Another Brampton candidate, Jordan Boswell of the NDP, was caught having made very insulting comments about women roped into the sex trade. And Nova Scotia Liberal Jaime Battiste made racist and sexist slurs on Indigenous women, which is even worse since Battiste happens to be Indigenous himself (a Mi'kmaw).
Khanna and Boswell were not successful in getting elected while Battiste won a close race for his seat. It just goes to show you that people have varying degrees of what they consider inappropriate.
But at the very least, nobody peed in a cup while working as a contractor at a client’s home and was caught on video like one guy did during the 2015 election.
Lying about being an insurance brokerThere’s nothing wrong with being in the insurance industry. Many people are insurance brokers, adjusters, underwriters and it’s a good way to make a stable living. But honestly, if you’re going to lie about being something that you hope people will consider you for when you ask them to vote for you as Canada’s prime minister, think of something better.
For years, Conservative leader Andrew Scheer touted his background being an insurance broker in Saskatchewan before entering politics. But during the campaign, it came to light that Scheer’s insurance credentials weren’t all that entirely accurate.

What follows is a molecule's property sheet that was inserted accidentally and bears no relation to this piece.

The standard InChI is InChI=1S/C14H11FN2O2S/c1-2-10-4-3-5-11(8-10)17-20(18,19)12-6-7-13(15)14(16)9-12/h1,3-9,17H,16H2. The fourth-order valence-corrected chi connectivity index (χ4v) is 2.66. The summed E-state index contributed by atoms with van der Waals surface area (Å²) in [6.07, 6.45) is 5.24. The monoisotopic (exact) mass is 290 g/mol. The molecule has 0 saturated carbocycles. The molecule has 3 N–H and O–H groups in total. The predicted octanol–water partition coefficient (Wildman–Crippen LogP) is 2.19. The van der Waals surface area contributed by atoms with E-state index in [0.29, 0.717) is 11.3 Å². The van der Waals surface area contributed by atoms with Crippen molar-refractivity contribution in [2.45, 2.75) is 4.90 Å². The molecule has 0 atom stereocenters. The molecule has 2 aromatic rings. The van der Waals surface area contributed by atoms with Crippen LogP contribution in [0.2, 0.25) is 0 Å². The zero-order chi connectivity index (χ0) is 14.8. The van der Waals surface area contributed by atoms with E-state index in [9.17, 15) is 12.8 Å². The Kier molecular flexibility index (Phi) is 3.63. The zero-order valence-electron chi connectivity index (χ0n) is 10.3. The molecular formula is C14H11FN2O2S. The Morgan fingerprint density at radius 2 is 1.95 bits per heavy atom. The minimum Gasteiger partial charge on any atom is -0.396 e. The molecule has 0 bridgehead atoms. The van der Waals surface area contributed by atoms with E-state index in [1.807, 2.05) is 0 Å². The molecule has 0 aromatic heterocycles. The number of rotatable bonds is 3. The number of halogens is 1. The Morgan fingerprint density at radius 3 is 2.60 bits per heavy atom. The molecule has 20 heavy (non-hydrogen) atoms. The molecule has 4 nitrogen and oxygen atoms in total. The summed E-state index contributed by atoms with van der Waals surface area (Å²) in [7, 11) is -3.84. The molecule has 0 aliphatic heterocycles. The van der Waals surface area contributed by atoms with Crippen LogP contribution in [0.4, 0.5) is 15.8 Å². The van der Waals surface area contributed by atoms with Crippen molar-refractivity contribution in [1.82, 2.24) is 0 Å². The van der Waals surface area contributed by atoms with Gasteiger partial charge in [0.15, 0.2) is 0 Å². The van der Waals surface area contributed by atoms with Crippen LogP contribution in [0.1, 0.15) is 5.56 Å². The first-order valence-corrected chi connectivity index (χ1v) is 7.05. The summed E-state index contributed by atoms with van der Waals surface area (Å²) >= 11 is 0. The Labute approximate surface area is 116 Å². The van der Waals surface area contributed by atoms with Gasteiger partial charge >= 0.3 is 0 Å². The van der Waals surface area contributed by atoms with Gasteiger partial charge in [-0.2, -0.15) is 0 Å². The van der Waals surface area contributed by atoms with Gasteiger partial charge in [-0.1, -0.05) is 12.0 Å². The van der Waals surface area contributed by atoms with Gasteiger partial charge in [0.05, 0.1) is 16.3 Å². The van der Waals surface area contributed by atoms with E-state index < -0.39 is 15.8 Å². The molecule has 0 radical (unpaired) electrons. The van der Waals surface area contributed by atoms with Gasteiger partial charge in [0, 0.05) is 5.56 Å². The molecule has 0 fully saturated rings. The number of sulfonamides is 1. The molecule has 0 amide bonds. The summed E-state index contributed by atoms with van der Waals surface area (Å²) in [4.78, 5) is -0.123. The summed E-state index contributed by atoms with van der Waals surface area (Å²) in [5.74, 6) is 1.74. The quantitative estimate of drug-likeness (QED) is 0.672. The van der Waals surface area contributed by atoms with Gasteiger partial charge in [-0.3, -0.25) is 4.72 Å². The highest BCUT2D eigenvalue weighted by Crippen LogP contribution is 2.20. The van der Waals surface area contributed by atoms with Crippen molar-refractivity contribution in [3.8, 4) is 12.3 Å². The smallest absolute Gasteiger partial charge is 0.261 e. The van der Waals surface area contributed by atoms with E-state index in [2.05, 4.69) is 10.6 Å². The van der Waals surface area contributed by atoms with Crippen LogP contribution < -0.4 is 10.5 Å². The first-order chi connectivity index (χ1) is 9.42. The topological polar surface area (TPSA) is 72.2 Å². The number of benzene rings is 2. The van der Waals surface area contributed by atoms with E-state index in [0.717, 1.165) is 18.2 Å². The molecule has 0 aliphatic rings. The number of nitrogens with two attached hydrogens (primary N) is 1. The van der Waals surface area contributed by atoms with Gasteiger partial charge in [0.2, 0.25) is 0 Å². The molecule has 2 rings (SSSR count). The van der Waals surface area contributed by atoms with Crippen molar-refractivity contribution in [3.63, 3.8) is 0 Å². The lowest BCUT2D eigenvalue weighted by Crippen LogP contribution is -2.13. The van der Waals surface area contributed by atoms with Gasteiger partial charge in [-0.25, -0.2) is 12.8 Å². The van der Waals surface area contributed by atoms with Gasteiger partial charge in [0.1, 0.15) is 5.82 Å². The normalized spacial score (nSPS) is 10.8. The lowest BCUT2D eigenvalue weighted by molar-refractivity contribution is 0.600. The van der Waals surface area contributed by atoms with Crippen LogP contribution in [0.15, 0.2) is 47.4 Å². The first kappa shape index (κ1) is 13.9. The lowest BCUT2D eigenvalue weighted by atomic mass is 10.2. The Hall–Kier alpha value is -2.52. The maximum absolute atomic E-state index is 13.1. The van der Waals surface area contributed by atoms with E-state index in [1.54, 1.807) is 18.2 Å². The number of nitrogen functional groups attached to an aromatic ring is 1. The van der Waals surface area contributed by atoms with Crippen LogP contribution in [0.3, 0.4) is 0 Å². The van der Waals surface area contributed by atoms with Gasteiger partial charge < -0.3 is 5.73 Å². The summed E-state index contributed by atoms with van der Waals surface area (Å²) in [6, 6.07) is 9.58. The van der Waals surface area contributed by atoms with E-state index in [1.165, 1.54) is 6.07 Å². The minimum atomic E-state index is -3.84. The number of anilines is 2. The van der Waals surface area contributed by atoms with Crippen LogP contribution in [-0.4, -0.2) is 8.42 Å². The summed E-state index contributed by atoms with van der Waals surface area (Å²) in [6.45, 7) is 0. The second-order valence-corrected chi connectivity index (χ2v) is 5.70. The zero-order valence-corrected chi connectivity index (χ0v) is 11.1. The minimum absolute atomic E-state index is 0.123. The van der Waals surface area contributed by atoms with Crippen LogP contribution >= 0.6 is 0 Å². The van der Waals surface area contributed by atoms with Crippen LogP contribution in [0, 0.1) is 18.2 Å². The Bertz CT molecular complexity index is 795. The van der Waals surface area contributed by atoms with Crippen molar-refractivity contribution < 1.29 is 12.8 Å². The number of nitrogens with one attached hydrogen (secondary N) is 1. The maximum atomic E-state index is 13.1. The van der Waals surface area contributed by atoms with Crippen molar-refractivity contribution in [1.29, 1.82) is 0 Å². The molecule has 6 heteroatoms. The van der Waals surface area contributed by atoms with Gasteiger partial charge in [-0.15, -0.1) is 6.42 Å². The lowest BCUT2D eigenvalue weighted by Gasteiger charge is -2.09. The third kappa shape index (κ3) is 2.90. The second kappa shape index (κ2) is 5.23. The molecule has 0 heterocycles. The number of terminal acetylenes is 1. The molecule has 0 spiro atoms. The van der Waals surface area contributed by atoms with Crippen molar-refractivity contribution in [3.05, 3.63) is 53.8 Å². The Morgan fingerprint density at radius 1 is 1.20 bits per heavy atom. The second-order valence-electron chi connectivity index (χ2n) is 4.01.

After much prodding, Scheer admitted that he was essentially working in an administrative role issuing license plates for a brokerage office (under Saskatchewan’s public auto insurance regime, a person’s license plate also serves as their insurance policy number). He said he was working on getting accreditations for his insurance license and left the industry for politics before getting his license.
That is a far cry from actually being a broker, and technically it is illegal under the Saskatchewan Insurance Act to call yourself a broker when you’re really not. Yet this became an issue during the campaign and put a dent on Scheer’s credibility.
“I’m also an American”Speaking of Scheer, besides being a ‘fake’ insurance broker it turned out the Tory chief is also a dual citizen who happens to also hold American citizenship by way of his father.
Scheer’s spokespeople said that he was going through the process of removing it before the election campaign started. But it’s a very glaring oversight to not mention that as you’re seeking public approval to lead the country. Other party leaders that have dual citizenship include former Liberal leader Stephane Dion and former NDP leader Thomas Mulcair.
What made this issue worse was Scheer himself raised criticisms during his early years as an MP, specifically with former Governor General Michaelle Jean, who also held citizenship from France.